bocce boys

Members of the Calabria Bocce Club—Bill Kelly (from left) Alan Boal, Raffaele Scarpino, Constantine Angelopoulos, and Pete Santore watch Giuseppe Chirumbolo’s ball toss travel down the court during a recent Sunday afternoon game at the Mt. lebanon Bocce Courts. The tight-knit group of friends gather every Sunday to play Bocce and enjoy eachother’s company.

Driving by the entrance to Mt. Lebanon Park, you might not even notice the bocce courts next to the tennis center. But drop by during a game, and the lively Italian music blasting from speakers and the infectious laughter drowns out the hectic Mt. Lebanon environment around you. Stick around for a few minutes, and you’ll quickly learn why these “bocce boys,” as some people call them, love to spend so many mornings and afternoons together playing the classic Italian game.

The bocce courts are open to the public, but Sunday mornings belong to the Calabria Bocce Club of Mt. Lebanon. The members say they love the game for its inclusivity and the social atmosphere it creates. The group of South Hills residents, which has been going strong since the 1990s, includes men of all ages, many from strong Italian backgrounds. Bocce allows them to celebrate their heritage and compete at a game they’ve known and loved for more than 20 years.

“It’s a part of our Italian blood,” says club member Pete Santore.

The competition is serious but not too serious.   Camaraderie is the main goal. “We made very close friends; we like each other’s company, and we love some of the dialect that they speak, and the music-a!” Mt. Lebanon resident Riccardo “Dick” Ponzio says with a playful Italian accent.


Carlo Marotta eyes his throw with the precision of an archer during a recent game of Bocce with fellow members of the Calabria Bocce Club.

The club is a social experience rich with culture and civility. “We have coffee, espresso and biscotti every Sunday after the game,” says Ponzio. “But we don’t talk politics or religion. That’s never brought up.”

The other thing that’s missing is women. Some of the wives of the members attend occasionally, but just to watch. This is a boys’ club.

The members pride themselves on being die-hard bocce players all year round, unafraid of cold temperatures (although they might succumb to rain or snow). “As long as the weather holds up, we play,” says Santore.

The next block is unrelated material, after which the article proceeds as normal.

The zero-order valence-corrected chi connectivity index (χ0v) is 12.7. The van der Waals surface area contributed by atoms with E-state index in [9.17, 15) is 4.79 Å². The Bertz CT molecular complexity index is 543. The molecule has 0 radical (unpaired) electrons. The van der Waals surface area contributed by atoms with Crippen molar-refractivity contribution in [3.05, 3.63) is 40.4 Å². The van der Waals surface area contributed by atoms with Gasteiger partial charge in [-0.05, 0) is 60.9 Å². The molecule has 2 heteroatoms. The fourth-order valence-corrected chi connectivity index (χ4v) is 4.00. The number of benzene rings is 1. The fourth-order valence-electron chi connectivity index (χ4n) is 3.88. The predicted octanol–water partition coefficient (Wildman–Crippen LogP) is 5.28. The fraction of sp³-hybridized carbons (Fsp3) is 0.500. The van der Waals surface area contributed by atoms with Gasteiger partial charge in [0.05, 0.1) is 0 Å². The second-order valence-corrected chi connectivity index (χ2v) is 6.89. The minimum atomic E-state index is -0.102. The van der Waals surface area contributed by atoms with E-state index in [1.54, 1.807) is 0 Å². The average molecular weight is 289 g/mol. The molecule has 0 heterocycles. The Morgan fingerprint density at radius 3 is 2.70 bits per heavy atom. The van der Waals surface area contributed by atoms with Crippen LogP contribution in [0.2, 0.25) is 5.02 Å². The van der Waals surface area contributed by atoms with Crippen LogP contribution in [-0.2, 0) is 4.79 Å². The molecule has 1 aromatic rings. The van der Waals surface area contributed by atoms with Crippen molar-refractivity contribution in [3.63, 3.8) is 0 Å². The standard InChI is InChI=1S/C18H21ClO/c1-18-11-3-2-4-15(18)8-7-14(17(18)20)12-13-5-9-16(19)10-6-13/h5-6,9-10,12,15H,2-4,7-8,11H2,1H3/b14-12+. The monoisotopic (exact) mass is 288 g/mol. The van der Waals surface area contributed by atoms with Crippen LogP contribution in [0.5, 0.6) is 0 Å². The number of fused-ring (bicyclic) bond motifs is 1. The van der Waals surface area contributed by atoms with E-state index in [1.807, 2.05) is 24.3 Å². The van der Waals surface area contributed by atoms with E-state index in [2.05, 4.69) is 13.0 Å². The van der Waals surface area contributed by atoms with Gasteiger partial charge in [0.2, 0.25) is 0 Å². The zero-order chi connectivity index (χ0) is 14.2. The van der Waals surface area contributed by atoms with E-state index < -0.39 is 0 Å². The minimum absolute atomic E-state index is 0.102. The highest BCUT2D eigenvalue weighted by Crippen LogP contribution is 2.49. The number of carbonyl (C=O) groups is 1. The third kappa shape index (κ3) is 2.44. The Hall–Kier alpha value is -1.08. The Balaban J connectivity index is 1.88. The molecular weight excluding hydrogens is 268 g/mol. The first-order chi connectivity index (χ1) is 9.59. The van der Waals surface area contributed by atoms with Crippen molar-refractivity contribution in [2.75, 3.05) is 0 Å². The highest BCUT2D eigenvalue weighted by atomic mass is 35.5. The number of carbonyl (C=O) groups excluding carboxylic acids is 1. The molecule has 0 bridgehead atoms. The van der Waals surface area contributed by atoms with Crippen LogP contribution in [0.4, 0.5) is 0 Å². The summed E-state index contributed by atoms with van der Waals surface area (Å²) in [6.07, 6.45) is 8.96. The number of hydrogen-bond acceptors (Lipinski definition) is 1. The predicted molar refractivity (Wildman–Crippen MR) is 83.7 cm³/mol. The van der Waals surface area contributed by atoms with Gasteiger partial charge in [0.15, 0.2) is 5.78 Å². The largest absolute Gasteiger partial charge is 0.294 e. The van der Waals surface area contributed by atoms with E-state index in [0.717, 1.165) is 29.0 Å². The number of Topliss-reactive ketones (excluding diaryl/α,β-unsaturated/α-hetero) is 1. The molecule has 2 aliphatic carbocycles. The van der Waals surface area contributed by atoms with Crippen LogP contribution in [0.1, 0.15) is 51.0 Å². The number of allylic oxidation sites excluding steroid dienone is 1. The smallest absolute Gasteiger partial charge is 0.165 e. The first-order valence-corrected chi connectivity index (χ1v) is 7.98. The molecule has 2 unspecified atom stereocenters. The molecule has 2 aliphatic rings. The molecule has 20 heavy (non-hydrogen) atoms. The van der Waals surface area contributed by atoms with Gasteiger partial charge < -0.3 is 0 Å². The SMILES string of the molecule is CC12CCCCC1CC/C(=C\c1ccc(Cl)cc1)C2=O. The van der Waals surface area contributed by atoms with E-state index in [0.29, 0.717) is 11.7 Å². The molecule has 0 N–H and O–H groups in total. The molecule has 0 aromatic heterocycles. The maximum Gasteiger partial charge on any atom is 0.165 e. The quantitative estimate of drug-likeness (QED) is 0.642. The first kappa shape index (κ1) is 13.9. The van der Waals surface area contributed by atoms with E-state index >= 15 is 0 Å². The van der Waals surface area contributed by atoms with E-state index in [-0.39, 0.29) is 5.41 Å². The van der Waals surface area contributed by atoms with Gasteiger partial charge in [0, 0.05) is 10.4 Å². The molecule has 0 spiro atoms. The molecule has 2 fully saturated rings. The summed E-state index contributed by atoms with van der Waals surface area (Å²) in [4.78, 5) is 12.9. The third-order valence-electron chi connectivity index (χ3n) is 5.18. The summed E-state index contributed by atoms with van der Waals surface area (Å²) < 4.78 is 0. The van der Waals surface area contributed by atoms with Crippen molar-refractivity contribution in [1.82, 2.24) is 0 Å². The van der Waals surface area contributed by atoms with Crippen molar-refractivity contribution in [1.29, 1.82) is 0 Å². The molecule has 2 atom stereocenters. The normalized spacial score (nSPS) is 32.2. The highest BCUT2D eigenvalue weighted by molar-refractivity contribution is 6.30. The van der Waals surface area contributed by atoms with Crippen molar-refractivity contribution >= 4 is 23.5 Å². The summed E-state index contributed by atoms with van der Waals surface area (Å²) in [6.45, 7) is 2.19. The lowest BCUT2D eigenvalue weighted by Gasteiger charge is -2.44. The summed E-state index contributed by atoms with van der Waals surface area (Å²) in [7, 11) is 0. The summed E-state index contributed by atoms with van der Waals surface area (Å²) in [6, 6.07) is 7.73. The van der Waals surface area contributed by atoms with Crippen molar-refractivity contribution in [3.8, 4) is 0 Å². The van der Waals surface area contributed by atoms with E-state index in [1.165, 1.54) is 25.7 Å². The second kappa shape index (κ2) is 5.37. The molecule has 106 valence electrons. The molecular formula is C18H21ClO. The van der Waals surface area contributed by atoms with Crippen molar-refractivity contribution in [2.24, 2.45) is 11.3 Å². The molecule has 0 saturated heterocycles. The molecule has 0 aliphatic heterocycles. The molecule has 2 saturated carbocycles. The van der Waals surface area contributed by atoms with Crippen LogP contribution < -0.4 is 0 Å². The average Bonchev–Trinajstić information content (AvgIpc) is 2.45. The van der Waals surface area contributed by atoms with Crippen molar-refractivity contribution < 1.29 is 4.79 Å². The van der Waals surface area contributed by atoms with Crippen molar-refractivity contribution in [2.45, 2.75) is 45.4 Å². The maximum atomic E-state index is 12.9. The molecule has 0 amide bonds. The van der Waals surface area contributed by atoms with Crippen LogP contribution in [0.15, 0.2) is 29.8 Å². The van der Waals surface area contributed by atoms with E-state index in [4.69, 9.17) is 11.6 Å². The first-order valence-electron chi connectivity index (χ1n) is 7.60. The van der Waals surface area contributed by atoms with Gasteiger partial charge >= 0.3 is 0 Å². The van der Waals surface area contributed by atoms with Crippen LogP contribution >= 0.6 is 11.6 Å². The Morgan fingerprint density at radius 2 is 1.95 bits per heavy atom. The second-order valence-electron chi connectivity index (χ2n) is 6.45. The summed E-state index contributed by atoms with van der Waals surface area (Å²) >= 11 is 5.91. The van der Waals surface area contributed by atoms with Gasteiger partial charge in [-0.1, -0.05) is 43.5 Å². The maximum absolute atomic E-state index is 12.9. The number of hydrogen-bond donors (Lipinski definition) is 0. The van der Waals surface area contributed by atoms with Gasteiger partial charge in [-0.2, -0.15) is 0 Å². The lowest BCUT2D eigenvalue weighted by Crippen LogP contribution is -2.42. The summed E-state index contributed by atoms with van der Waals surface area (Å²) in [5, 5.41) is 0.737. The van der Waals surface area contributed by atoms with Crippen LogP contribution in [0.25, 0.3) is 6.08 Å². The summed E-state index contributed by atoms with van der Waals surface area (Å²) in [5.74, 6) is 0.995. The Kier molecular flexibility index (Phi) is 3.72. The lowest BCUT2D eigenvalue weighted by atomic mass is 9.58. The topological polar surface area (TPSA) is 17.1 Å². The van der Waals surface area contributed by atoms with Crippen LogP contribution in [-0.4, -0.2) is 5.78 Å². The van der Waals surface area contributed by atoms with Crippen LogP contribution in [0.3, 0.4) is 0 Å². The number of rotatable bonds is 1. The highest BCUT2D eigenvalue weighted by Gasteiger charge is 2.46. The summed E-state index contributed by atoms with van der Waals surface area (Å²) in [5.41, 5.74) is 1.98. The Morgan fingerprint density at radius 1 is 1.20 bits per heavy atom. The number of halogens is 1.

The members of the Calabria Bocce Club take a break between Bocce games to have a snack of iced coffee, home made sopressata (made by club member Giuseppe Chirumbolo) and slices of crusty Italian bread—all while enjoying eachother’s company. Club members exclaim that their favorite part of this Sunday ritual isnt the Bocce game itself but rather the tight bond of friendship they have maintained over the years.

Raffaele Scarpino has a never-ending passion for the game. “I could play for 24 hours a day,” he says.

Bocce is relatively simple and definitely ancient. The bowling-style game (bocce is the plural of “bowl” in Italian) dates back to 5000 B.C. in Egypt, where the basic rules were developed. The game had made its way to Greece by 800 B.C. The Greeks taught the game to the Romans, and it was soon popularized throughout the Roman Empire.

Bocce can be played between two players or in teams of two, three or four. To start a match, the first team to go (often chosen by coin toss) throws a smaller ball, called the pallino, from one end of the court to the other. Each team is given four larger balls to toss, in an underhand motion, with the goal of landing closest to the pallino. The score is counted after all eight balls have been used. Points go to the team with the closest ball to the pallino, and more points come from having more balls closer to the pallino than the other team’s closest ball. The total number of points needed to win can vary, but often the team that first scores 12 points wins the game.


The bounty of laughter, joke telling and stories during friendly games keeps members of the Calabria Bocce Club coming back every Sunday, year after year.

The players may keep the peace in their conversations, but the matches are competitive—especially the tournaments, where the winner earns a trip to Italy paid for by the club.

You can find the guys  playing all throughout the week. And while Sundays are more exclusive to club members, they encourage newcomers to join them on Tuesdays and Thursdays from 1 to 3 p.m and Saturdays from 10 a.m. to 1 p.m.

Rather get your own group to go? There is no cost to use the courts and no reservation is required. Bocce balls are available for free loan at the ice rink with keys or driver’s license used as collateral. 

Photography by John Schisler